All About Beer Magazine - Volume , Issue
August 15, 2018 By Dan Rabin
(Photo by Dan Rabin)

Rome’s Trastevere neighborhood, which dates from medieval times, is a web of ancient cobbled streets teeming with trattorias, pizzerias and bars. A lively street scene and animated nightlife draw both locals and tourists to the west bank of the Tiber River for an evening of entertainment. In the heart of Trastevere, you’ll find Ma Che Siete Venuti A Fà, the city’s most famous beer bar and the first to feature independent breweries exclusively.

Despite its understated exterior, the pub isn’t hard to locate. Make your way to the street named Via Benedetta. When you encounter a cluster of people drinking beer and socializing in front of a graffiti-strewn building with a decaying facade, you’ve arrived.

The entry is flanked by a collection of stickers from breweries around the world and is topped by a simple sign displaying the name Ma Che Siete Venuti A Fà. The name translates loosely to “What did you come here for?” and is a soccer chant sung by the fanatic fans of Rome’s Lazio soccer team to taunt their opponents, especially during lopsided matches. In addition to being a first-rate beer bar, the pub is also a local’s soccer bar, and has been throughout its 16-year existence. Macchè, as it’s called locally, can take credit for introducing many a Lazio fan, and numerous other residents of Rome, to the joys of great beer.

(Photo by Dan Rabin)

There’s nothing fancy about the place. You enter into a tiny taproom with counter seating on one side and a small bar on the other. Together, the room seats 10 patrons. Behind the bar sits a row of a dozen copper-colored beer towers, each sporting a hand-written card with information about the beer being dispensed. A modest selection of bottled beers is on display in a refrigerated case mounted on the wall. During my visits, most of the bottles featured wild ales from Belgium and the United States. The ever-changing draft list is posted on a chalkboard on the opposite wall.

Beyond the bar area is a second compact space with table seating that might accommodate 30 people, assuming they’re not averse to close encounters of the beer kind. Televisions in each room broadcast soccer matches without sound while rock music plays in the background. The diminutive size of the two rooms is conducive to befriending fellow beer-lovers from around the world. The locals seem to prefer drinking on the street in front of the pub, which is quite acceptable in Rome.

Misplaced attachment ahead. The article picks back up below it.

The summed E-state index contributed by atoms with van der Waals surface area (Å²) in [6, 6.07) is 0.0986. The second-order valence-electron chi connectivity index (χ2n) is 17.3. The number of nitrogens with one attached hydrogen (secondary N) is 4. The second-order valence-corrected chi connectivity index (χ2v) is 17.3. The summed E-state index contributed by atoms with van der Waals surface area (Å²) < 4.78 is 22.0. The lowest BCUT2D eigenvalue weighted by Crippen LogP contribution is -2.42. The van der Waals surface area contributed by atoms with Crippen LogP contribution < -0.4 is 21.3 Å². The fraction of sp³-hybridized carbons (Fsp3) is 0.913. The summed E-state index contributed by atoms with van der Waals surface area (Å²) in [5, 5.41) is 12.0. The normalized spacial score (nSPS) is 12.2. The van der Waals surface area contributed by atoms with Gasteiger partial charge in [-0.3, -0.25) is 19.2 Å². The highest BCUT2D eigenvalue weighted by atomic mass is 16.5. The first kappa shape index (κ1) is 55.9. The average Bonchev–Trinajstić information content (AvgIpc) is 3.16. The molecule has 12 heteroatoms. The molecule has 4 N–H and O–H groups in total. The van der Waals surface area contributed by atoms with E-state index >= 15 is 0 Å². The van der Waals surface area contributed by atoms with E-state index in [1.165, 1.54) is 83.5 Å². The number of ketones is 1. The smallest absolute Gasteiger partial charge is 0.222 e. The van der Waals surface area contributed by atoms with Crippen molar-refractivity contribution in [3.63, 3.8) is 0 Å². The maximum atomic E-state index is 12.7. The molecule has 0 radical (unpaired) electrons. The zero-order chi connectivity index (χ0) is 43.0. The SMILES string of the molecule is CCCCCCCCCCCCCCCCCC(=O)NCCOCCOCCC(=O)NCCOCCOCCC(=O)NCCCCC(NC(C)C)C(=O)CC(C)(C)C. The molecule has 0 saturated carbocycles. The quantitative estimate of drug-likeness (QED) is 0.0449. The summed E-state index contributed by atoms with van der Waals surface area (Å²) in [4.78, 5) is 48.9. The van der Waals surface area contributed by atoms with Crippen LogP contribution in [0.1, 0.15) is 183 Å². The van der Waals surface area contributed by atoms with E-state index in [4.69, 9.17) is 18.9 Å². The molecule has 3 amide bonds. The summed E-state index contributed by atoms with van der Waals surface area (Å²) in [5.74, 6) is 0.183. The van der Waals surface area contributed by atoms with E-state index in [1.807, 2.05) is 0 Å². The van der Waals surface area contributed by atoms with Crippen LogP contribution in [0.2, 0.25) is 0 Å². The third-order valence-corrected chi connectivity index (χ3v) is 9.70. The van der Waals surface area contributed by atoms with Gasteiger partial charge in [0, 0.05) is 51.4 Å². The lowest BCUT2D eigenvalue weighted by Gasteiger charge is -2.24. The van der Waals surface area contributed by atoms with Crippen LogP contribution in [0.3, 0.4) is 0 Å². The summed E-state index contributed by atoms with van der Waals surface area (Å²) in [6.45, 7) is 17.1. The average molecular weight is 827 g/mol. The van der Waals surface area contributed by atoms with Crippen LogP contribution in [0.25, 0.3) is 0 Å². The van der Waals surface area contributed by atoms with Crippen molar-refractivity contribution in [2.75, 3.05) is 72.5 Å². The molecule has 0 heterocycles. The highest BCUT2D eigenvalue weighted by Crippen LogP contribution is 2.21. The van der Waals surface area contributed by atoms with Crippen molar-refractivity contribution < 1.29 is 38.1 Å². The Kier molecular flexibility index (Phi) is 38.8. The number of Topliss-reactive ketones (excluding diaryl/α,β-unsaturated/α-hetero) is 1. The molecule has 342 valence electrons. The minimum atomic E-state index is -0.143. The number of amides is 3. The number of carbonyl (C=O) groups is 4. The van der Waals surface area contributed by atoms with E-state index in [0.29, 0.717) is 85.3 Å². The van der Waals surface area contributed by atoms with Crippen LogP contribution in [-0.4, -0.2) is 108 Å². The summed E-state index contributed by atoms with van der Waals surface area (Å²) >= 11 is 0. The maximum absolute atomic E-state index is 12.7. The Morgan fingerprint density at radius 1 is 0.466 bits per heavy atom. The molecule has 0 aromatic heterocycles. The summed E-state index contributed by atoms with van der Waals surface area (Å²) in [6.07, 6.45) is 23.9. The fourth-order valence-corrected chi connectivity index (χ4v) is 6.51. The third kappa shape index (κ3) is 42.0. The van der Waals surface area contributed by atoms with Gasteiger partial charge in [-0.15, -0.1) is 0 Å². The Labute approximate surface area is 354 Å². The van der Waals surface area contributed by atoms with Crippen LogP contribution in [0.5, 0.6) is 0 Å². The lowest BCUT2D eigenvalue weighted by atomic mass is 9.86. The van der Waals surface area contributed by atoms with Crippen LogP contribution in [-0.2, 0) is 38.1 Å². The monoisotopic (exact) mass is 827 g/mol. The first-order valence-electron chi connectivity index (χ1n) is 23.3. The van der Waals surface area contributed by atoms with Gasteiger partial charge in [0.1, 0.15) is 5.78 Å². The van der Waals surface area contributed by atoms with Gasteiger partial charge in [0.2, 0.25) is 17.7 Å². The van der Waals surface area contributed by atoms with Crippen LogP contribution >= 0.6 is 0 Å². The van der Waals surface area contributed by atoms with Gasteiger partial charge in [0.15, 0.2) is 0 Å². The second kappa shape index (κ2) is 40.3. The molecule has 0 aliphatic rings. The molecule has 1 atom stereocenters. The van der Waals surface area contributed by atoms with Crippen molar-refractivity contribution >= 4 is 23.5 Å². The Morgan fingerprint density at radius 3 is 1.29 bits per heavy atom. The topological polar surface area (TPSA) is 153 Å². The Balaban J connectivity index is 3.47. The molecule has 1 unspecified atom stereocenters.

There’s a downstairs room with a different vibe. Upholstered chairs and cubby-like spaces evoke a more lounge-like feel, suitable for quiet conversation. While the room was seldom used during my visits, it’s here that Lazio fans gather on game days to cheer on their beloved team, according to Macchè’s founder, Manuele Colonna, a Lazio supporter and passionate beer fan who opened the pub in 2001.

Colonna is a well-known figure within Italy’s tight-knit community of independent beer-makers. In addition to showcasing many small Italian breweries at Macchè, Colonna travels throughout Europe in search of beers to serve at the pub. When I ask Colonna how he selects beers, he barely mentions styles. Rather, he stresses the importance of a brewery’s philosophy and of a brewer’s heart and soul. “I like to recognize the brewer’s personality in the beer that I drink,” he explains.

The draft menu lists 15 beers and a cider. Italian breweries are well-represented. Beers from small German and Belgian breweries appear frequently. Styles cover a broad spectrum of German, Belgian, British and American ales and lagers. It’s likely that most patrons, even seasoned beer travelers, will be unfamiliar with many of the featured breweries. One exception is the well-known Cantillon Brewery, whose beers are often available on draft. Colonna has a close relationship with the owners of the revered Belgian Lambic producer.

Servers at Macchè are friendly to a fault and knowledgeable about the beers they serve.

“We like to tell our customers a story behind the beer they are drinking,” Colonna tells me over a glass of kellerbier procured from an obscure Franconian brewery. “That’s really important for us.”